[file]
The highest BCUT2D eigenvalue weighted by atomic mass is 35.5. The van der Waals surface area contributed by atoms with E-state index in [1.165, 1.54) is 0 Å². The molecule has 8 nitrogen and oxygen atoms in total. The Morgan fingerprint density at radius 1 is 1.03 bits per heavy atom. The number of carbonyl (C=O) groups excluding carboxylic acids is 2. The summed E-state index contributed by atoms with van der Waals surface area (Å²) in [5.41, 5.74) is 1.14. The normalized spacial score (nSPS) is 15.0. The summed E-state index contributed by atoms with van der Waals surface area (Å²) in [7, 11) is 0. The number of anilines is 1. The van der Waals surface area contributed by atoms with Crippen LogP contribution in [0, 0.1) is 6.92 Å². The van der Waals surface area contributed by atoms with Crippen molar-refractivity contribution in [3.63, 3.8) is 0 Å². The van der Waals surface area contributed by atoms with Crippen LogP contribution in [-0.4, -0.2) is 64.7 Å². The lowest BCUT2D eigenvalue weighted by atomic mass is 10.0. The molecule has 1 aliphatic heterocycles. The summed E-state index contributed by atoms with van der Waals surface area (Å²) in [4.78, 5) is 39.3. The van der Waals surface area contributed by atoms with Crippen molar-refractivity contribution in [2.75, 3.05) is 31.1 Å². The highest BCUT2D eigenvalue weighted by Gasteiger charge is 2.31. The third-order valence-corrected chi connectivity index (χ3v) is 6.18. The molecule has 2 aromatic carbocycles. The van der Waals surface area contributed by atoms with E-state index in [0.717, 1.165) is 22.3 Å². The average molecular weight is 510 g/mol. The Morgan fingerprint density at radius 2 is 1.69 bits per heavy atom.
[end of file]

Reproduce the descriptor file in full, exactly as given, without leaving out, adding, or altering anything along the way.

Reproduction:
The highest BCUT2D eigenvalue weighted by atomic mass is 35.5. The van der Waals surface area contributed by atoms with E-state index in [1.165, 1.54) is 0 Å². The molecule has 8 nitrogen and oxygen atoms in total. The Morgan fingerprint density at radius 1 is 1.03 bits per heavy atom. The number of carbonyl (C=O) groups excluding carboxylic acids is 2. The summed E-state index contributed by atoms with van der Waals surface area (Å²) in [5.41, 5.74) is 1.14. The normalized spacial score (nSPS) is 15.0. The summed E-state index contributed by atoms with van der Waals surface area (Å²) in [7, 11) is 0. The number of anilines is 1. The van der Waals surface area contributed by atoms with Crippen LogP contribution in [0, 0.1) is 6.92 Å². The van der Waals surface area contributed by atoms with Crippen molar-refractivity contribution in [3.63, 3.8) is 0 Å². The van der Waals surface area contributed by atoms with Crippen LogP contribution in [-0.4, -0.2) is 64.7 Å². The lowest BCUT2D eigenvalue weighted by atomic mass is 10.0. The molecule has 1 aliphatic heterocycles. The summed E-state index contributed by atoms with van der Waals surface area (Å²) in [4.78, 5) is 39.3. The van der Waals surface area contributed by atoms with Crippen molar-refractivity contribution in [2.75, 3.05) is 31.1 Å². The highest BCUT2D eigenvalue weighted by Gasteiger charge is 2.31. The third-order valence-corrected chi connectivity index (χ3v) is 6.18. The molecule has 2 aromatic carbocycles. The van der Waals surface area contributed by atoms with E-state index in [0.717, 1.165) is 22.3 Å². The average molecular weight is 510 g/mol. The Morgan fingerprint density at radius 2 is 1.69 bits per heavy atom.